Wednesday, August 7, 2013

The Atonement is NOT "Sufficient for all but Efficient for the Elect"

Sufficient but Efficient... That Seems Right, but is it True?

It seems that very many Christians in this day and age would agree that the atonement of Christ is: "Sufficient for all but efficient for the elect." In many Christian circles, the mere recitation of this “truism” sends heads-nodding and elicits pious affirmations, as though all within earshot had just entered into the veritable Holy of Holies of Christian doctrine. So universally esteemed is this statement that seemingly no evangelical, whether Arminian or Calvinist, dares to question it as the absolute bedrock of atonement truth. That being the case, I want to make this point as clearly as possible:"Sufficient for all but efficient for the elect" theology is self-contradictory, because if the atonement is only efficient for the elect, then it is insufficient for the non-elect, for want of efficiency. It is therefore FALSE.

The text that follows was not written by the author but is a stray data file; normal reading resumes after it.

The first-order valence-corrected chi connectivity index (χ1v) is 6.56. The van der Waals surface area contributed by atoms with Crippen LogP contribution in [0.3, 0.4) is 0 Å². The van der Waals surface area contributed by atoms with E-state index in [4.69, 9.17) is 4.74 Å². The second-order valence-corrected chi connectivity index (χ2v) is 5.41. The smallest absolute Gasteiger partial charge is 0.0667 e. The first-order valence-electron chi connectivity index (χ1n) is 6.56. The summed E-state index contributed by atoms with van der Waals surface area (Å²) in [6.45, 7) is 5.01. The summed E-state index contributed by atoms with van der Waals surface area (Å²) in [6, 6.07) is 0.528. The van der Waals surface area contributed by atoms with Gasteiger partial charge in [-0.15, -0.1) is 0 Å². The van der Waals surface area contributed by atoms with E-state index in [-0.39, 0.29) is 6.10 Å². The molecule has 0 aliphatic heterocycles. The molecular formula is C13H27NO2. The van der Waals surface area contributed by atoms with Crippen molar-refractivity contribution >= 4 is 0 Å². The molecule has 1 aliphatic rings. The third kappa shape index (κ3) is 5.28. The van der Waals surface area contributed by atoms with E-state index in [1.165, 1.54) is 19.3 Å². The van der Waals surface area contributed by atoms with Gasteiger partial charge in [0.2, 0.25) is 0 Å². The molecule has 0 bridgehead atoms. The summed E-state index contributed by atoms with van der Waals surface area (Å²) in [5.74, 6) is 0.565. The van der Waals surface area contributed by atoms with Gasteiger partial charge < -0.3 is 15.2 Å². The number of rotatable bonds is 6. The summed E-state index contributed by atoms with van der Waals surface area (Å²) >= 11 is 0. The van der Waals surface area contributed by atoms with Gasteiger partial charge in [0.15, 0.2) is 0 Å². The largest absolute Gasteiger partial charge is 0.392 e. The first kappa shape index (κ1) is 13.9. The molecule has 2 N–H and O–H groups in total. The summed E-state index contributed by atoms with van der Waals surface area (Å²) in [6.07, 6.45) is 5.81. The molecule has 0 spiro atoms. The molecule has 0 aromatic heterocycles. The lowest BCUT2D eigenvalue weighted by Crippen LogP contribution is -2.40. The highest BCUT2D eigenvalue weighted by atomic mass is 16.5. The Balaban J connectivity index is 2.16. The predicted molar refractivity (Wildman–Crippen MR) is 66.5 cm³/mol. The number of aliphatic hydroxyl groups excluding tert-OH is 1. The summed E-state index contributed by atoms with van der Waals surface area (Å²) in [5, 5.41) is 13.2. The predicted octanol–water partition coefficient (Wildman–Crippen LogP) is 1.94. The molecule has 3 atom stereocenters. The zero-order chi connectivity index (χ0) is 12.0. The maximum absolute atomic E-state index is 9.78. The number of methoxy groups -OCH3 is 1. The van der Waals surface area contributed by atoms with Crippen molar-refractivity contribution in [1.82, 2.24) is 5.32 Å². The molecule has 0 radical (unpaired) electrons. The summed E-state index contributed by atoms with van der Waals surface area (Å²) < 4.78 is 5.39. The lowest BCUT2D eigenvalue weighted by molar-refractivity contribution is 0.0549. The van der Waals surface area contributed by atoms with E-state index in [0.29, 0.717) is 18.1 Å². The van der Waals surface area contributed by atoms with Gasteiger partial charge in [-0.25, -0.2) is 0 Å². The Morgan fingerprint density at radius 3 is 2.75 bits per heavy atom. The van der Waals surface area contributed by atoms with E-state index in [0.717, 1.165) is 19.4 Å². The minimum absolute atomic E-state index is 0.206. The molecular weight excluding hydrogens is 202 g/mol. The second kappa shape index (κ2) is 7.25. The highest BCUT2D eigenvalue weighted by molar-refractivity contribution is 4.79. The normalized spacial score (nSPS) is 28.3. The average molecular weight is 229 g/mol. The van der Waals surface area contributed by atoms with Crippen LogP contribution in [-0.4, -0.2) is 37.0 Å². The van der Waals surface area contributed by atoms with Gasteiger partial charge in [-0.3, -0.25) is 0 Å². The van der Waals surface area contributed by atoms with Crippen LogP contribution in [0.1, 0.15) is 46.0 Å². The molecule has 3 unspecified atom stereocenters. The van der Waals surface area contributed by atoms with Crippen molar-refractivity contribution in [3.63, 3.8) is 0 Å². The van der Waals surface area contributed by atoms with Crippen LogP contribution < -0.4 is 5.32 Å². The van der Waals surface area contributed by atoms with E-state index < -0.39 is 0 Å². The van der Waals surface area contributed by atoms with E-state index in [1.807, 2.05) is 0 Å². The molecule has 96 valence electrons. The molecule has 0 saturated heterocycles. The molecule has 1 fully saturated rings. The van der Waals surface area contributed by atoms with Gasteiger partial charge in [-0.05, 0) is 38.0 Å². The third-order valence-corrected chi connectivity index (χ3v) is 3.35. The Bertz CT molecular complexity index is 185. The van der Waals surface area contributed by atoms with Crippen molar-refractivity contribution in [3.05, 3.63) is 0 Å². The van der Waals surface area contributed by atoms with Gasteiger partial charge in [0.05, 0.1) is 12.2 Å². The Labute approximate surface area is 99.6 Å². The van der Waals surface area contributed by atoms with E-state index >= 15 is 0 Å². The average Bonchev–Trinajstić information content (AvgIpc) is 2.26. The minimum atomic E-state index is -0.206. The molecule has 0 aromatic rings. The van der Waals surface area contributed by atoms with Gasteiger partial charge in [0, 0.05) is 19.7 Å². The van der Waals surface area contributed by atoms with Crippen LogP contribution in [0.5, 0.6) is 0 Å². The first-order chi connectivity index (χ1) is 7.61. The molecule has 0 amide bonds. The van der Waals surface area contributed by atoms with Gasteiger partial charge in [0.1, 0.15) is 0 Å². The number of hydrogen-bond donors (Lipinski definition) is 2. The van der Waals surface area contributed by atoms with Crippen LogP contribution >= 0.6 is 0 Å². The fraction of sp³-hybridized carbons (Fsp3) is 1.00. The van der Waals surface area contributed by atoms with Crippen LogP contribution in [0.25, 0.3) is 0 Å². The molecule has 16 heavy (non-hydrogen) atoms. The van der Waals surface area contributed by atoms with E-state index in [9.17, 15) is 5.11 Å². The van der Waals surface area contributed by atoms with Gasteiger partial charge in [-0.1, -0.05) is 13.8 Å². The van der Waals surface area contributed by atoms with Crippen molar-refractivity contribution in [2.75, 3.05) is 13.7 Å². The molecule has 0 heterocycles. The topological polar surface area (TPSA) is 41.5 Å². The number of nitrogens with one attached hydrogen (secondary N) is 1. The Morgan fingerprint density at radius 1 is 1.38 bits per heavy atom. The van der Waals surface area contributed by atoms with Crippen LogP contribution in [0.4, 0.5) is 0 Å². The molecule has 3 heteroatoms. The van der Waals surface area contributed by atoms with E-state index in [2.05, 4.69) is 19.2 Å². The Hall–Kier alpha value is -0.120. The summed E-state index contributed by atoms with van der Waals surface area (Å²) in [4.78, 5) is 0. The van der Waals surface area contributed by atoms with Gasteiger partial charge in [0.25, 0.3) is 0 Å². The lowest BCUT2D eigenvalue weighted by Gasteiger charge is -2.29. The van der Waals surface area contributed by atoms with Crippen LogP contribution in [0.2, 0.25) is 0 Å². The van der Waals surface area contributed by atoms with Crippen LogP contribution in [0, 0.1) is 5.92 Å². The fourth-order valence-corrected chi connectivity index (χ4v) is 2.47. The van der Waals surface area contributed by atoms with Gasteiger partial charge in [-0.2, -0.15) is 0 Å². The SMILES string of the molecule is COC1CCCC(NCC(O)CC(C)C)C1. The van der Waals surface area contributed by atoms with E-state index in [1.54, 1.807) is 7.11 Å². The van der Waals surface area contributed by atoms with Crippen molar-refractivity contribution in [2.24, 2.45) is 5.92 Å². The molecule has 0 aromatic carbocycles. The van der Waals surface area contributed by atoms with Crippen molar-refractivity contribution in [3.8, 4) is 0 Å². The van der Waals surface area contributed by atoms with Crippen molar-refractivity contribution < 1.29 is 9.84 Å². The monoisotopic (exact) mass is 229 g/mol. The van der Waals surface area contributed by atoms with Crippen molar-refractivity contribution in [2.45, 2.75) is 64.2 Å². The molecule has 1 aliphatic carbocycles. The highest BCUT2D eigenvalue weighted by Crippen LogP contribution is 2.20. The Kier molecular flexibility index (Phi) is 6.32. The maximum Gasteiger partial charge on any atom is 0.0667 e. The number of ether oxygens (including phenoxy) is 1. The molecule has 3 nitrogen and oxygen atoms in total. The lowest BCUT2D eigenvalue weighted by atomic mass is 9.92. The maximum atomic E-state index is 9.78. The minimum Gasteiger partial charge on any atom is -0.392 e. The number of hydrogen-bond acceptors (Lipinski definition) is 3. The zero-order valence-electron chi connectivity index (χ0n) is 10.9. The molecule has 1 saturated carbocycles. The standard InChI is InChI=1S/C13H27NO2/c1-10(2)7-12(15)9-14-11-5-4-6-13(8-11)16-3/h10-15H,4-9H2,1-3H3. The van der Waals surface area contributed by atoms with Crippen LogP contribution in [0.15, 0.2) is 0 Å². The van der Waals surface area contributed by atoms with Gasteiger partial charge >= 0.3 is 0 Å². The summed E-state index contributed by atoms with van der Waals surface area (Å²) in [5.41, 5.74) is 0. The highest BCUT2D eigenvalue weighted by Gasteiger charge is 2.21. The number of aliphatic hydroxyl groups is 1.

If Not Sufficient but Efficient - What then?

An accurate statement regarding the atonement of Christ would be represented by the following: Insufficient for all, by its efficiency for the elect only. Stated another way, any monergistic work that lacks efficacy is insufficient, because it does not get the job done, and because there is no other agent at work wherein efficacy might be found. The force of that logic is formidable, and may only be rivaled by the force of the opposition you may encounter among God's people as you endeavor to make this point. Indeed, bogus doctrinal positions are often quite difficult to uproot.